Sunday, January 20, 2008

Why did Bush go to the Middle East?

If the question reads like a Zen koan,* maybe the resemblance is no accident. Maybe asking this question is sufficient to awaken people to the precarious state of the world economy.

American journalist Greg Palast thinks so. And he has come up with an interesting explanation to account for Bush's first foreign trip of 2008. Palast says it had little to do with peace in Palestine, Iraq, or the administration's obsession about Iran. Palast writes:
Since taking office, Bush has doubled the federal debt to more than $5 trillion. And, according to US Treasury figures, on net, foreign investors have purchased close to 100% of that debt. That’s $3 trillion borrowed from the Saudis, the Chinese, the Japanese and others.

Now, Bush, our Debt Junkie-in-Chief, needs another fix. The US Treasury, Citibank, Merrill-Lynch and other financial desperados need another hand-out from Abdullah’s stash. Abdullah, in turn, gets this financial juice by pumping it out of our pockets at nearly $100 a barrel for his crude.

Bush needs the Saudis to charge us big bucks for oil. The Saudis can’t lend the US Treasury and Citibank hundreds of billions of US dollars unless they first get these US dollars from the US. The high price of oil is, in effect, a tax levied by Bush but collected by the oil industry and the Gulf kingdoms to fund our multi-trillion dollar governmental and private debt-load. . .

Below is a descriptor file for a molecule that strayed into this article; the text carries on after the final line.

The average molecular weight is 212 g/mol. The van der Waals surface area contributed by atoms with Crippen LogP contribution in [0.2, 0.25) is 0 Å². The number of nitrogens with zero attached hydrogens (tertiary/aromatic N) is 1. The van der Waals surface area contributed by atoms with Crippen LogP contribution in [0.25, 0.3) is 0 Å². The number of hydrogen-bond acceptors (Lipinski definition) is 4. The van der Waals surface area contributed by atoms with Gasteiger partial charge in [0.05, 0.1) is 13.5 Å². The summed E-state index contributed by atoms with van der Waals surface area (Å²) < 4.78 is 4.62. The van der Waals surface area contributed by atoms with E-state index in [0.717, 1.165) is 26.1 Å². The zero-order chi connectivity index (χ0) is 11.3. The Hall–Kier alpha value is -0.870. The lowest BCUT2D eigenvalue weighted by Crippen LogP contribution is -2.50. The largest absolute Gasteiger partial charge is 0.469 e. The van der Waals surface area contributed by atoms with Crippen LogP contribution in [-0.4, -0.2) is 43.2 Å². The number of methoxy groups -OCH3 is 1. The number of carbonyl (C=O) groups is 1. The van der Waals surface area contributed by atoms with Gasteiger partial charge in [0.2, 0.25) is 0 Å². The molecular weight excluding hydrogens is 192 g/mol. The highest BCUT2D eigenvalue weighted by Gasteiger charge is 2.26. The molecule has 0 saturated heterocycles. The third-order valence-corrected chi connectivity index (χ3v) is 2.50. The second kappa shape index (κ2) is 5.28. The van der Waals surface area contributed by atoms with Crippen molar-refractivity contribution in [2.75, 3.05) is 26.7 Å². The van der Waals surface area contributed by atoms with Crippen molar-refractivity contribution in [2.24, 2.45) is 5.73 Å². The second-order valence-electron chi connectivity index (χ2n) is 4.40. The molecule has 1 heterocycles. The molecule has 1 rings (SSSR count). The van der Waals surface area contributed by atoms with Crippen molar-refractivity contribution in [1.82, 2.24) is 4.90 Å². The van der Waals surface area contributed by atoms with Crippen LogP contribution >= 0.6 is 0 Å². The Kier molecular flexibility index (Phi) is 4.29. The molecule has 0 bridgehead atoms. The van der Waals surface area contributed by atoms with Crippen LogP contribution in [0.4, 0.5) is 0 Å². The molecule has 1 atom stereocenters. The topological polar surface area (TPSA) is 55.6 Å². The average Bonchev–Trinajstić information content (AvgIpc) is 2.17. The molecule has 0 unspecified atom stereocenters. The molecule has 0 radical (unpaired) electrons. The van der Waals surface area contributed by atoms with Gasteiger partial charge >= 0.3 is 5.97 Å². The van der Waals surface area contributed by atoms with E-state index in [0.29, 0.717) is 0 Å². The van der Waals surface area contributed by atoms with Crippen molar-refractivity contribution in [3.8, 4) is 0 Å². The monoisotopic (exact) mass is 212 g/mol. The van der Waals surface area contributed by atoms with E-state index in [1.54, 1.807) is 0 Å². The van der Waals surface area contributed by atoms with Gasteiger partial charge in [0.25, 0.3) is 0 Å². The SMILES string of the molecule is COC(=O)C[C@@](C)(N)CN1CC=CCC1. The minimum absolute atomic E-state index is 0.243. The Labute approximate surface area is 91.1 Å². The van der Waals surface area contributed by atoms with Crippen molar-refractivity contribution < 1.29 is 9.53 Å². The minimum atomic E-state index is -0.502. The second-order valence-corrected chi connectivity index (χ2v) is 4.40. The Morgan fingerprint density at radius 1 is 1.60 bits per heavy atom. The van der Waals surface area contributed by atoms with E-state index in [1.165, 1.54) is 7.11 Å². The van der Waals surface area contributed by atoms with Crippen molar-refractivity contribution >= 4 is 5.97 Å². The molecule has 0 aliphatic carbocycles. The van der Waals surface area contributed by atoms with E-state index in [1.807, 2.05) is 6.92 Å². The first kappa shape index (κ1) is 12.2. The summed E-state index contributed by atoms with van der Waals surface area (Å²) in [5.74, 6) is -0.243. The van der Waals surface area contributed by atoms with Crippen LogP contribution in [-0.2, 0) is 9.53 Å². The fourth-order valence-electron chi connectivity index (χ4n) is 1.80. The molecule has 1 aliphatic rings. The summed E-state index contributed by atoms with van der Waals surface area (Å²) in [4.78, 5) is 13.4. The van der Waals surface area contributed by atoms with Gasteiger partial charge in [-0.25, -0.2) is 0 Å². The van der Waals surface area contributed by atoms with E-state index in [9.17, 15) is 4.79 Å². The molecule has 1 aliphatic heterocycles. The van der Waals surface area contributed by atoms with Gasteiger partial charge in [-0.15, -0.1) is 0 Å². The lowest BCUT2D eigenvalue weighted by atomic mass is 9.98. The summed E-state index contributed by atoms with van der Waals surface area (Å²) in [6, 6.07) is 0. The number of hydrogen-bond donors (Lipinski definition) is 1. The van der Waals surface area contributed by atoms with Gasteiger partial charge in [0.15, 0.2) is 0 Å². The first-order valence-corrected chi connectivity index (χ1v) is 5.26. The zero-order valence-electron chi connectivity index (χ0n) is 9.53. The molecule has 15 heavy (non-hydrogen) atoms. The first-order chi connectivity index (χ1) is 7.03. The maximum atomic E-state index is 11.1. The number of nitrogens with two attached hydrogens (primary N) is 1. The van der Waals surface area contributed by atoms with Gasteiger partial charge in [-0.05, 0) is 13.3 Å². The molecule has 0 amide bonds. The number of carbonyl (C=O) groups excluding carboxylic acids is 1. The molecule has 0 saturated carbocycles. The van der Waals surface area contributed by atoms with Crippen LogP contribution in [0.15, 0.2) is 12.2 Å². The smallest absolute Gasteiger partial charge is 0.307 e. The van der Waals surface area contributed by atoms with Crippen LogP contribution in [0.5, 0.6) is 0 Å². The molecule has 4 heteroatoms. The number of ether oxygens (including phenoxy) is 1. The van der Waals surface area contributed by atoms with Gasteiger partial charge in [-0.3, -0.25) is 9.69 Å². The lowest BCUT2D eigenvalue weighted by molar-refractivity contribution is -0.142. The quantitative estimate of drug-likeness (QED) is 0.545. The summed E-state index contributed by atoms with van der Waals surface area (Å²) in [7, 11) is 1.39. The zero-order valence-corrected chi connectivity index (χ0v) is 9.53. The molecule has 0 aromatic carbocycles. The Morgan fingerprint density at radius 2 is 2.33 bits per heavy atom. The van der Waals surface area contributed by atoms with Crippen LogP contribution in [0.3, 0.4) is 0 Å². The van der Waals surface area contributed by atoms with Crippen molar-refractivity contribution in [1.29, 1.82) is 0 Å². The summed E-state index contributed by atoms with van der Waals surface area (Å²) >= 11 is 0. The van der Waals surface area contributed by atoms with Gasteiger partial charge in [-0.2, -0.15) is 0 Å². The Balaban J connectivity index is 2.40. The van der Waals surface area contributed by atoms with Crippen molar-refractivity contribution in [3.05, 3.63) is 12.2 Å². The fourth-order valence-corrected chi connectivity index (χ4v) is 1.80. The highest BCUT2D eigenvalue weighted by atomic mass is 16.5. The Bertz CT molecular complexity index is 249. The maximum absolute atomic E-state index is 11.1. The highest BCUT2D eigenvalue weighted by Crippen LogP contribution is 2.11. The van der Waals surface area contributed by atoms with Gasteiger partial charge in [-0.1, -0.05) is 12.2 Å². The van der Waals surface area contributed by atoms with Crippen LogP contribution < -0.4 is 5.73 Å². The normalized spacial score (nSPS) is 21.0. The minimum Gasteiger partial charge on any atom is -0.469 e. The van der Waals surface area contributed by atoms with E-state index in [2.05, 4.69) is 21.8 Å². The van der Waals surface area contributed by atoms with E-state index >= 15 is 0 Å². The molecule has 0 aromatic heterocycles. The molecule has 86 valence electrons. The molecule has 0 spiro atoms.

Bush is there to assure Abdullah that, unlike Dubai’s ports purchase debacle, there will be no political impediment to the Saudi’s buying up Citibank nor the isle of Manhattan. . .

It’s the price paid to buy back our money from abroad that’s killing us. . . . That hefty interest bill then pushes adjustable rate mortgages into the stratosphere and pushes manufacturing into China by making borrowing and energy costs impossible to overcome. . . .
It turns out our question is nowhere near as perplexing as a Zen riddle. But then I suppose the US president is no Zen master either.
*The question, "Why did Bodhidharma go to the East?"is a Zen Koan traditionally asked of meditating monks in the Zen tradition.
Picture: Zen patriarch Bodhidharma, depicted in a woodblock print by Yoshitoshi, 1887.

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